There are methodological limitations to this study. First, m6A antibodies can cross-react with N6, 2′-O-dimethyladenosine (m6Am), a modification found adjacent to the N7-methylguanosine (m7G) cap at the first nucleotide of certain mRNAs . However, the pathological roles of neuronal METTL3 reduction and RNA m6A dysregulation in AD are unlikely affected by this limitation, since a cap-specific adenosine methyltransferase (CAPAM) is responsible for m6Am modification . The effect of m6Am modification on m6A measurement is unknown in this study and potential function of m6Am modification in AD needs further exploration. Second, cell-type specific changes of m6A in AD were only demonstrated by immunocytochemistry which depends on the specificity of the antibody. This should be confirmed by different methods with large number of human samples. However, it’s technically difficult to prepare intact neurons in sufficient amount from postmortem human brains for m6A measurement by LC-MS/MS. Lastly, the in vitro and in vivo models used in the current study involved acute treatment of AβOs. It would be of interest to determine the impact of METTL3 in aged mouse models carrying either mutant APP or tau.
Overall, our study demonstrated that RNA m6A modification has an essential role in maintaining synaptic structure and neuronal survival and function in adult neurons in the hippocampus, which has broader implication in brain health. More specifically, we demonstrated that the m6A-related epitranscriptomic dysregulation contributes to the neurodegeneration and pathogenesis of AD, which opens new avenues of investigation into the pathophysiological function of m6A in the neurodegenerative diseases and how it becomes dysregulated during AD. Our study also suggested that METTL3-mediated m6A dysregulation may be a therapeutic target for AD.
Availability of data and materials
All the data supporting the conclusions of the current study are presented in the figures and they are available from the corresponding authors upon reasonable request. There are no restrictions on data availability. Source data are provided with this paper.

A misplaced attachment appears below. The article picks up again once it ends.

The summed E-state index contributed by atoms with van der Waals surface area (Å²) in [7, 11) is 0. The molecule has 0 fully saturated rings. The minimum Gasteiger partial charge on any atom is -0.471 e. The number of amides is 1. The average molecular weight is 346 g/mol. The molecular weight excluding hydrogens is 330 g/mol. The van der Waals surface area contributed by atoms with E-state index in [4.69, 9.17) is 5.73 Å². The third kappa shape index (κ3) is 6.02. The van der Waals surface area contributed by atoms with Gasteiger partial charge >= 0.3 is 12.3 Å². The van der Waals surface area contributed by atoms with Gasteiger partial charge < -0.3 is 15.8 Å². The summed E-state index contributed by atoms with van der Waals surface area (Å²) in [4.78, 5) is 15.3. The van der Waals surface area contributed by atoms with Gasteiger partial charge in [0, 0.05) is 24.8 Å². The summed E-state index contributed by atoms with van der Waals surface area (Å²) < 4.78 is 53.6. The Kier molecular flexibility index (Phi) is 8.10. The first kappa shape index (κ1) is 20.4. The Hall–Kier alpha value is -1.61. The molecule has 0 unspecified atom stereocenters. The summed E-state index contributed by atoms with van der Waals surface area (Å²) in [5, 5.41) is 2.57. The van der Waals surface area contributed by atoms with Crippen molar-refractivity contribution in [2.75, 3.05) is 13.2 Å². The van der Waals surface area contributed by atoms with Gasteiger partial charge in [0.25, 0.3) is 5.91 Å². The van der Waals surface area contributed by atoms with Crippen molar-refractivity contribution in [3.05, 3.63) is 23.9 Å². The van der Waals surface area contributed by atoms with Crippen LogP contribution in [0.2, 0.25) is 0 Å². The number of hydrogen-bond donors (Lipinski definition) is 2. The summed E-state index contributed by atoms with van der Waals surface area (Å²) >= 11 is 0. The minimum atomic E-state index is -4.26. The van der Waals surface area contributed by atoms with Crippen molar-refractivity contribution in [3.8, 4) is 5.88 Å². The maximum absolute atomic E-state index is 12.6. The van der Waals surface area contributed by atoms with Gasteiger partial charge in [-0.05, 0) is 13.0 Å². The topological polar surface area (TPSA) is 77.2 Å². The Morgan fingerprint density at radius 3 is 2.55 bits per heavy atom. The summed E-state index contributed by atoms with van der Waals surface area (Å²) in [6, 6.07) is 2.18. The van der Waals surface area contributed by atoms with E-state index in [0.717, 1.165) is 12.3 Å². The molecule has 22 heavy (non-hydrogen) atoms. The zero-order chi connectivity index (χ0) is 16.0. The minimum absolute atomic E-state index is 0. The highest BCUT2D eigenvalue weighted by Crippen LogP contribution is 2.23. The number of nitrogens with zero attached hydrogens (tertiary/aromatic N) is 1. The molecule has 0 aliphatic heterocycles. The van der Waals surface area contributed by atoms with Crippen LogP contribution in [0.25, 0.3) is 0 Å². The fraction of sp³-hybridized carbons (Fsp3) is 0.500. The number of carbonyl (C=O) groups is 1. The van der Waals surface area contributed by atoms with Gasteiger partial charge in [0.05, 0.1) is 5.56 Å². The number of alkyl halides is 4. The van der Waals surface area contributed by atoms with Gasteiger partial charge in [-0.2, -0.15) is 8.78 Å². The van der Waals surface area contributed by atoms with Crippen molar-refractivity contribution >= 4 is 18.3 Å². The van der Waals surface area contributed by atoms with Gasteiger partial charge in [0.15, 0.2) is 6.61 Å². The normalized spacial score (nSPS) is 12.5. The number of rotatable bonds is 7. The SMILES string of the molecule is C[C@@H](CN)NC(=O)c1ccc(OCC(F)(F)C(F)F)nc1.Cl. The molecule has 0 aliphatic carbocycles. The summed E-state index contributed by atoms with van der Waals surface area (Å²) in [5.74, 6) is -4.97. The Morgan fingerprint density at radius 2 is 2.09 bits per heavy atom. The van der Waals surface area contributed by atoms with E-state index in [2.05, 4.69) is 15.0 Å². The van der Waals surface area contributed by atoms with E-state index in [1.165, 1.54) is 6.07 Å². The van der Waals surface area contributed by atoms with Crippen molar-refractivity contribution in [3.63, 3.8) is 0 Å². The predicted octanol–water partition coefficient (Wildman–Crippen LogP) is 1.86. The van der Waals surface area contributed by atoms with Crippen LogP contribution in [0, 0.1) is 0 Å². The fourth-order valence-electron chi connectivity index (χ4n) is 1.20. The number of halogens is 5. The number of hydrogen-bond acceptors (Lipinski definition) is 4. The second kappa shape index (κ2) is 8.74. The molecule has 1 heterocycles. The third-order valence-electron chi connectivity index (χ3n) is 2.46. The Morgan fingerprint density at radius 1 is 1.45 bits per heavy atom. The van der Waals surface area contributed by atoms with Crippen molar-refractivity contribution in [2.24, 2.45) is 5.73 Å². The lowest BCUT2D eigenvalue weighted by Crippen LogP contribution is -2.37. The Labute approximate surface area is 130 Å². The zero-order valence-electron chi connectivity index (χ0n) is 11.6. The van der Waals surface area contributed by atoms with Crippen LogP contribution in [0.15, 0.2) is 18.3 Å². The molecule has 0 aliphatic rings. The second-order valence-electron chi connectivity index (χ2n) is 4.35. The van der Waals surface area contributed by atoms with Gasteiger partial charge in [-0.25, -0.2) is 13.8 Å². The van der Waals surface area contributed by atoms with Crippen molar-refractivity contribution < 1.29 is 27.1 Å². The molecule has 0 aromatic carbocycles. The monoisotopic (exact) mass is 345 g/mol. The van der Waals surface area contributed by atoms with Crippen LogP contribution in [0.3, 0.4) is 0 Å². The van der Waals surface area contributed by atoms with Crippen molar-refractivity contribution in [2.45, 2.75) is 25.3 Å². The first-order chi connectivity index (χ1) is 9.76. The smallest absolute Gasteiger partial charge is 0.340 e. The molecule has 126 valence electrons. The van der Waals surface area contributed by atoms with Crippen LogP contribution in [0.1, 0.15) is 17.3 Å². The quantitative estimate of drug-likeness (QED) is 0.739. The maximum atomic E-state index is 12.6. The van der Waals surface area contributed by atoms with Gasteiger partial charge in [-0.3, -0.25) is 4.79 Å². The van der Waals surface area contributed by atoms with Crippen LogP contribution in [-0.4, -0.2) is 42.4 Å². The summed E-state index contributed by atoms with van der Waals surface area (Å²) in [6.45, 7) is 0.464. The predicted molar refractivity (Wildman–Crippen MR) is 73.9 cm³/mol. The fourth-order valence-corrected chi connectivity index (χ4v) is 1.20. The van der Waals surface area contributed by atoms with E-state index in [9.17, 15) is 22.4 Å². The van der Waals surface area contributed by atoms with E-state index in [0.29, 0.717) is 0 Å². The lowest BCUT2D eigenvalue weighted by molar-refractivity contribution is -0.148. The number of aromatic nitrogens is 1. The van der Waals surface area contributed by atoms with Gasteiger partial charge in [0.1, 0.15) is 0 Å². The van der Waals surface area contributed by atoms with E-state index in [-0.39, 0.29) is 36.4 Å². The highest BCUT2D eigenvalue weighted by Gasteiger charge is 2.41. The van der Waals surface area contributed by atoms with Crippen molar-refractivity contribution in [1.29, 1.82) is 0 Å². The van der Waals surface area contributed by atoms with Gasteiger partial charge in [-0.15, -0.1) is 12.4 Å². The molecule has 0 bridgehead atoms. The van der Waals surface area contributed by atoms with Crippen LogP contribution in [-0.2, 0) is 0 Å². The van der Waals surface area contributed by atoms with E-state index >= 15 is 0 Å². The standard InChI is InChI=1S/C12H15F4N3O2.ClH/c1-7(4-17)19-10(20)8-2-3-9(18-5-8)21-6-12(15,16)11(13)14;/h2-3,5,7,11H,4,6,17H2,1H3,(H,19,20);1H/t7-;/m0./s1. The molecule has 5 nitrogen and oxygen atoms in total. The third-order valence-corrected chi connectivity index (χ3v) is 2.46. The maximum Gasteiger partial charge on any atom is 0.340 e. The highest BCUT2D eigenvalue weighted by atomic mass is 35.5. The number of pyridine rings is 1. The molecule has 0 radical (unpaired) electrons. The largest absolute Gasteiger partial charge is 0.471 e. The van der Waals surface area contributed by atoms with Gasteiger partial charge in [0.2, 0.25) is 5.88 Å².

α-ketoglutarate-dependent dioxygenase alkB homolog 5
cyclin dependent kinase inhibitor 1C
Case Western Reserve University
enhanced green fluorescent protein
fat mass and obesity associated protein
mild cognitive impairment
methyltransferase like 3
novel object recognition
object location test
proliferating cell nuclear antigen
postsynaptic density protein 95
reactive oxygen species
spontaneous alternation task
standard error of the mean
scramble shRNA as a negative control
Wilms Tumor 1 Associated Protein
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We thank Drs. Jiong Shi and Thomas G. Beach of Banner Sun Health Research Institute for providing brain tissues from MCI patients and controls.
This work was supported by National Institute of Health (NS083498 and AG049479 to X. Z.). The work of W.W. was in part supported by the National Institute of Aging P30 AG062428 01 grant as a Program Participant of the Research Education Component (REC) of the Cleveland Alzheimer’s Disease Research Center (CADRC).
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Characterizations of AD brain tissues and negative controls for immunostaining of m6A modifications and its regulators in brain tissues. (A-C) Representative images of pTau (AT8) immunohistochemistry (A) and immunoblot analysis (B) in AD. Hyper phosphorylated Tau exists in all of the AD hippocampal cases (A) and significantly elevated pTau (AT8) protein level was noted in quantitative analysis (C). (D) Normal human hippocampal sections were treated with Rnase or Dnase overnight before stained for m6A using rabbit m6A antibody (SYSY, synaptic systems). Immunoreactivities of m6A modification were decreased in hippocampal tissue after Rnase treatment, indicating m6A modifications exist in in RNA. No change in m6A immunoreactivity was observed in hippocampal tissue after Dnase treatment. Negative control experiments were performed without primary antibody during Rnase and Dnase treatment and no cellular structure was noted. (E-F) Negative control experiments were performed without primary antibody in immunostaining for m6A modification (E) and m6A regulators in human AD and control brain cases. (n = 6, *p < 0.05, B, unpaired student’s t-test).